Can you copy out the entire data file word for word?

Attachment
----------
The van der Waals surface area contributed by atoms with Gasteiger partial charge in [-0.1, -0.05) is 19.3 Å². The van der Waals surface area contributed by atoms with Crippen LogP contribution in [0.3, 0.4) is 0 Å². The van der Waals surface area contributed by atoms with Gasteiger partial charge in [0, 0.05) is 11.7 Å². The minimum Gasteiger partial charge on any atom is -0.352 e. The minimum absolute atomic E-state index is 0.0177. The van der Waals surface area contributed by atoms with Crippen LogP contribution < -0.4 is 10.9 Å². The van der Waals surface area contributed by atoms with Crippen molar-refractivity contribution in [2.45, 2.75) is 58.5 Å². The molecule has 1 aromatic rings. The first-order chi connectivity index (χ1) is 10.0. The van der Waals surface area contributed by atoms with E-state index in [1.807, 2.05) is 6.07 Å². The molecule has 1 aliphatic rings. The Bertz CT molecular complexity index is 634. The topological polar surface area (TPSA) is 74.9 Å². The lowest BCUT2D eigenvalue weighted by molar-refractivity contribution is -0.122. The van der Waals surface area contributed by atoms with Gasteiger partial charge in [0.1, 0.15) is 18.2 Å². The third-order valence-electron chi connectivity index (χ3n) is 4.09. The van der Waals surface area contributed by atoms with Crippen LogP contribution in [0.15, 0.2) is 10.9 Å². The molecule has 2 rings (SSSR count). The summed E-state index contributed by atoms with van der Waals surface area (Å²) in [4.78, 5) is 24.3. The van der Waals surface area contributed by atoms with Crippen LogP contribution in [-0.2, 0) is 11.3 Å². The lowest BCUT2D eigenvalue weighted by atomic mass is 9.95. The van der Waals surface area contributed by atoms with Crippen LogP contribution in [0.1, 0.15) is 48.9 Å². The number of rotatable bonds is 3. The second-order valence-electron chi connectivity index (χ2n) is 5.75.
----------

The van der Waals surface area contributed by atoms with Gasteiger partial charge in [-0.1, -0.05) is 19.3 Å². The van der Waals surface area contributed by atoms with Crippen LogP contribution in [0.3, 0.4) is 0 Å². The van der Waals surface area contributed by atoms with Gasteiger partial charge in [0, 0.05) is 11.7 Å². The minimum Gasteiger partial charge on any atom is -0.352 e. The minimum absolute atomic E-state index is 0.0177. The van der Waals surface area contributed by atoms with Crippen LogP contribution < -0.4 is 10.9 Å². The van der Waals surface area contributed by atoms with Crippen molar-refractivity contribution in [2.45, 2.75) is 58.5 Å². The molecule has 1 aromatic rings. The first-order chi connectivity index (χ1) is 10.0. The van der Waals surface area contributed by atoms with E-state index in [1.807, 2.05) is 6.07 Å². The molecule has 1 aliphatic rings. The Bertz CT molecular complexity index is 634. The topological polar surface area (TPSA) is 74.9 Å². The lowest BCUT2D eigenvalue weighted by molar-refractivity contribution is -0.122. The van der Waals surface area contributed by atoms with Gasteiger partial charge in [0.1, 0.15) is 18.2 Å². The third-order valence-electron chi connectivity index (χ3n) is 4.09. The van der Waals surface area contributed by atoms with Crippen LogP contribution in [0.15, 0.2) is 10.9 Å². The molecule has 2 rings (SSSR count). The summed E-state index contributed by atoms with van der Waals surface area (Å²) in [4.78, 5) is 24.3. The van der Waals surface area contributed by atoms with Crippen LogP contribution in [-0.2, 0) is 11.3 Å². The lowest BCUT2D eigenvalue weighted by atomic mass is 9.95. The van der Waals surface area contributed by atoms with Crippen LogP contribution in [0.1, 0.15) is 48.9 Å². The number of rotatable bonds is 3. The second-order valence-electron chi connectivity index (χ2n) is 5.75.